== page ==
Several years ago I proposed to a friend that science and personal faith are mutually supportive. I discussed the purpose of our science/faith blog and our goal of demonstrating that science discoveries strengthen personal Christian faith. My friend stated that the relationship of science and faith was an unusual link. He echoed the sentiments of many others who agree with this statement. It is almost a secular/cultural mantra that there is a disconnect between science and faith, especially Christian faith. We reviewed one of our posts from 2008 entitled “The NOMA Principle.” We cite information from that post in the following paragraphs:
Stephen Jay Gould was a self-proclaimed agnostic paleontologist and historian of science who helped construct several support pillars of evolutionary science until his death in 2002. He is also famous for articulating the NOMA Principle. NOMA is an acronym for “Non-overlapping magisteria” (domains of knowledge.) This famous expression means science and religion are distinct and separate domains. Science should not influence religious beliefs and religious beliefs should not influence science.
Gould admits the magisteria of science and religion do not stand far apart. They “…bump right up against one another, interdigitating in wondrously complex ways along their joint border.” But according to Gould, the two domains should respect one another. “We get the age of rocks, and religion retains the rock of ages; we study how the heavens go, and they determine how to go to heaven.”
Someone may suggest that the cell’s complexity and functionality points to a Divine Creator as an explanatory option. According to secularists in the field of science, this explanation must not be assigned credibility in the science classroom because the action of a divine Creator is a religious concept. On the other hand, naturalistic explanations of origins which deny the possibility of God’s actions are not acceptable to Christians.
As we examine this topic its complexity becomes increasingly apparent. The subject of worldview overwhelms our understanding of the relationship of science and faith. One definition of worldview is “how we see and interpret the world.” Christian theists see science as affirming the actions of God in sustaining the coherence of matter. We quote the startling passage in Colossians 1:16-17: “For by him (Christ) all things in heaven and on earth, visible and invisible, whether thrones or powers or rulers or authorities; all things were created by him and for him. He is before all things, and in him all things hold together” (NIV). These verses, even in the pre-science days of New Testament authors, are a powerful commentary on reality.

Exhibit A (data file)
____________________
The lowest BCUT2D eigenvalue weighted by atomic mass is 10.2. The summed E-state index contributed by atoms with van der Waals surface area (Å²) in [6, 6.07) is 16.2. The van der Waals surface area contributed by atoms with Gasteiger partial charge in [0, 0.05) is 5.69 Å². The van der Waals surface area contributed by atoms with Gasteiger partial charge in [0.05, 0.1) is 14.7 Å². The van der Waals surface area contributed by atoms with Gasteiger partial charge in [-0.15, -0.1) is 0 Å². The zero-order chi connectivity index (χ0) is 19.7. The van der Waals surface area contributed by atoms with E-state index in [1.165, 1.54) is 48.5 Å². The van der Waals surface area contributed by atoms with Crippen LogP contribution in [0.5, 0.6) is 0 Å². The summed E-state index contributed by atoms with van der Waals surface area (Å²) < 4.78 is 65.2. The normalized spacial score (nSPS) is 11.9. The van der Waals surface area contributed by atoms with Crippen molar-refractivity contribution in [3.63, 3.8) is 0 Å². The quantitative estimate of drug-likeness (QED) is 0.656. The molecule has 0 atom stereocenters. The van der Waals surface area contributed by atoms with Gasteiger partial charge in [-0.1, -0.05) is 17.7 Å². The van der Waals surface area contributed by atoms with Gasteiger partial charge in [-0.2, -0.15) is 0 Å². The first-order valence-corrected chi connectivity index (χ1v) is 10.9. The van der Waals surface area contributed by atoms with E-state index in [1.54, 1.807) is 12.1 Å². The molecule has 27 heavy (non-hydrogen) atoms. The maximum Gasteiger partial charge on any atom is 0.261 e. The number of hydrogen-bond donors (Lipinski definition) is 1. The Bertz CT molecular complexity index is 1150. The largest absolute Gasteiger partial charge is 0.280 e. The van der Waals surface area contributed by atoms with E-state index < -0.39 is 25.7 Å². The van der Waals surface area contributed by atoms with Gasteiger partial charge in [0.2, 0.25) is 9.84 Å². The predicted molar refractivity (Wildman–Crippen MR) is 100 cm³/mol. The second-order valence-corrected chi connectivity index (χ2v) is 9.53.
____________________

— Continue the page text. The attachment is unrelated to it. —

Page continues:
Advocates of faith cite divine miracles. They cite many features of our coherent universe as examples of sustaining miracles. Secular scientists commonly see all miracles as an example of “God of the Gaps.” In other words, when we do not understand certain features of physical reality, some observers are quick to assume “God did it.” In common parlance many secular scientists believe “God of the Gaps” is a “cop-out.” People of Christian faith, however, cite sustaining miracles as the evidence of the Divine Creator, author of thousands of consistent physical laws by which we govern our lives each day.
We propose that advocates of faith in God, rather than quarantining themselves from secular scientists, should present theistic believers as wholeheartedly supportive of the science/faith interface. Kenneth Samples, a scholar with the Reasons to Believe organization, has written in his 2004 volume Without a Doubt, “Historically speaking, science and Christianity have more often been allies than enemies. The time has come to demonstrate how the Christian worldview is uniquely compatible with science, while the naturalistic worldview suffers from serious science-related inadequacies. To discover the mutual support between science and the Christian faith one may begin by reviewing the history of the scientific enterprise. A latecomer on the scene of human history, modern science emerged around the middle of the seventeenth century.”
Science and faith are now inextricably linked. They are mutually supportive. Our prayer is that both scientists and people of faith could endorse this truth.